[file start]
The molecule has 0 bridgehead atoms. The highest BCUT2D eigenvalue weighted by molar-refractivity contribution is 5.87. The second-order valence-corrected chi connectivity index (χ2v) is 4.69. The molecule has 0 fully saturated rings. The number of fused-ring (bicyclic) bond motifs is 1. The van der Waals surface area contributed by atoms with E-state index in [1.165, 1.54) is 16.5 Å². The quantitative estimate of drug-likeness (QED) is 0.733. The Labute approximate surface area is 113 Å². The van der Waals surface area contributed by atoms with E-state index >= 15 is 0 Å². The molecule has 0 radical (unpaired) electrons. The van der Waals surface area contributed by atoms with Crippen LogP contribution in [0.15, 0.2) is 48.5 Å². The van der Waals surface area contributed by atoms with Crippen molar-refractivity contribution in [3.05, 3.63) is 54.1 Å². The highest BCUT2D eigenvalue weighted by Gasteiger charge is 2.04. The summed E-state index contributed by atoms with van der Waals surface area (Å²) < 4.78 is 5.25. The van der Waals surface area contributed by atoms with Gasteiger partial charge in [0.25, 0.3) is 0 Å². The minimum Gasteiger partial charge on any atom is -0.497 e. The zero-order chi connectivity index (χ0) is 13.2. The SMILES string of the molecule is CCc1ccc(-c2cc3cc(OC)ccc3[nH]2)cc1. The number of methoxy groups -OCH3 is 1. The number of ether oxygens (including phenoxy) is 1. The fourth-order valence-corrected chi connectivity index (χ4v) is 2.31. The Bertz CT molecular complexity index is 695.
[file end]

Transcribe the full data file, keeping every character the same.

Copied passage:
The molecule has 0 bridgehead atoms. The highest BCUT2D eigenvalue weighted by molar-refractivity contribution is 5.87. The second-order valence-corrected chi connectivity index (χ2v) is 4.69. The molecule has 0 fully saturated rings. The number of fused-ring (bicyclic) bond motifs is 1. The van der Waals surface area contributed by atoms with E-state index in [1.165, 1.54) is 16.5 Å². The quantitative estimate of drug-likeness (QED) is 0.733. The Labute approximate surface area is 113 Å². The van der Waals surface area contributed by atoms with E-state index >= 15 is 0 Å². The molecule has 0 radical (unpaired) electrons. The van der Waals surface area contributed by atoms with Crippen LogP contribution in [0.15, 0.2) is 48.5 Å². The van der Waals surface area contributed by atoms with Crippen molar-refractivity contribution in [3.05, 3.63) is 54.1 Å². The highest BCUT2D eigenvalue weighted by Gasteiger charge is 2.04. The summed E-state index contributed by atoms with van der Waals surface area (Å²) < 4.78 is 5.25. The van der Waals surface area contributed by atoms with Gasteiger partial charge in [0.25, 0.3) is 0 Å². The minimum Gasteiger partial charge on any atom is -0.497 e. The zero-order chi connectivity index (χ0) is 13.2. The SMILES string of the molecule is CCc1ccc(-c2cc3cc(OC)ccc3[nH]2)cc1. The number of methoxy groups -OCH3 is 1. The number of ether oxygens (including phenoxy) is 1. The fourth-order valence-corrected chi connectivity index (χ4v) is 2.31. The Bertz CT molecular complexity index is 695.